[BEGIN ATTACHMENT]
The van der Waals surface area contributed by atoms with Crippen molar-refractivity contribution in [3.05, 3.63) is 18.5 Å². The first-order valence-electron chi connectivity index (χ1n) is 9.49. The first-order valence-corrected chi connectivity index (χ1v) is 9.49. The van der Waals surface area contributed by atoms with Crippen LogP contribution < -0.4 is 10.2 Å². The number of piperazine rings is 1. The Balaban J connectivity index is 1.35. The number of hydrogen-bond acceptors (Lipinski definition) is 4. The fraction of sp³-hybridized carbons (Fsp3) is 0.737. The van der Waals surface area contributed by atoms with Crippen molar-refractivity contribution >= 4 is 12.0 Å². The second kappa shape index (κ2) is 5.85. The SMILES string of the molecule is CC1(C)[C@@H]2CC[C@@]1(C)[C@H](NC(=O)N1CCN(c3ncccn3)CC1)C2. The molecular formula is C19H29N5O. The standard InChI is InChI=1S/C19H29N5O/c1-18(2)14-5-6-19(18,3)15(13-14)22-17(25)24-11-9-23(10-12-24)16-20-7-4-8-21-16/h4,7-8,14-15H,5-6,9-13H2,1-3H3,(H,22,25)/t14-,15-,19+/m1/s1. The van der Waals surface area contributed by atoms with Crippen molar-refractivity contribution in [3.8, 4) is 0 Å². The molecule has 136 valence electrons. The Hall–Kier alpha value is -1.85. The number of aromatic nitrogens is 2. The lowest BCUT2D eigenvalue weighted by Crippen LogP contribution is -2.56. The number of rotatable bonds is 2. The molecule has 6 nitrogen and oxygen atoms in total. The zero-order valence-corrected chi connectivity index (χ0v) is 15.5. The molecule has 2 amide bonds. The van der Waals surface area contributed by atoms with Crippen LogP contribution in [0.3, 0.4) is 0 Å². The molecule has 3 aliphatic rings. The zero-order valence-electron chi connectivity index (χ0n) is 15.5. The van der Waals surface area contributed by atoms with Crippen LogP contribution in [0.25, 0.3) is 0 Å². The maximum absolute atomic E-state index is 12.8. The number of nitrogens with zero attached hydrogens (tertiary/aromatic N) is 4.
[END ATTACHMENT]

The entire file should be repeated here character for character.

The van der Waals surface area contributed by atoms with Crippen molar-refractivity contribution in [3.05, 3.63) is 18.5 Å². The first-order valence-electron chi connectivity index (χ1n) is 9.49. The first-order valence-corrected chi connectivity index (χ1v) is 9.49. The van der Waals surface area contributed by atoms with Crippen LogP contribution < -0.4 is 10.2 Å². The number of piperazine rings is 1. The Balaban J connectivity index is 1.35. The number of hydrogen-bond acceptors (Lipinski definition) is 4. The fraction of sp³-hybridized carbons (Fsp3) is 0.737. The van der Waals surface area contributed by atoms with Crippen molar-refractivity contribution >= 4 is 12.0 Å². The second kappa shape index (κ2) is 5.85. The SMILES string of the molecule is CC1(C)[C@@H]2CC[C@@]1(C)[C@H](NC(=O)N1CCN(c3ncccn3)CC1)C2. The molecular formula is C19H29N5O. The standard InChI is InChI=1S/C19H29N5O/c1-18(2)14-5-6-19(18,3)15(13-14)22-17(25)24-11-9-23(10-12-24)16-20-7-4-8-21-16/h4,7-8,14-15H,5-6,9-13H2,1-3H3,(H,22,25)/t14-,15-,19+/m1/s1. The van der Waals surface area contributed by atoms with Crippen molar-refractivity contribution in [3.8, 4) is 0 Å². The molecule has 136 valence electrons. The Hall–Kier alpha value is -1.85. The number of aromatic nitrogens is 2. The lowest BCUT2D eigenvalue weighted by Crippen LogP contribution is -2.56. The number of rotatable bonds is 2. The molecule has 6 nitrogen and oxygen atoms in total. The zero-order valence-corrected chi connectivity index (χ0v) is 15.5. The molecule has 2 amide bonds. The van der Waals surface area contributed by atoms with Crippen LogP contribution in [0.3, 0.4) is 0 Å². The molecule has 3 aliphatic rings. The zero-order valence-electron chi connectivity index (χ0n) is 15.5. The van der Waals surface area contributed by atoms with Crippen LogP contribution in [0.25, 0.3) is 0 Å². The maximum absolute atomic E-state index is 12.8. The number of nitrogens with zero attached hydrogens (tertiary/aromatic N) is 4.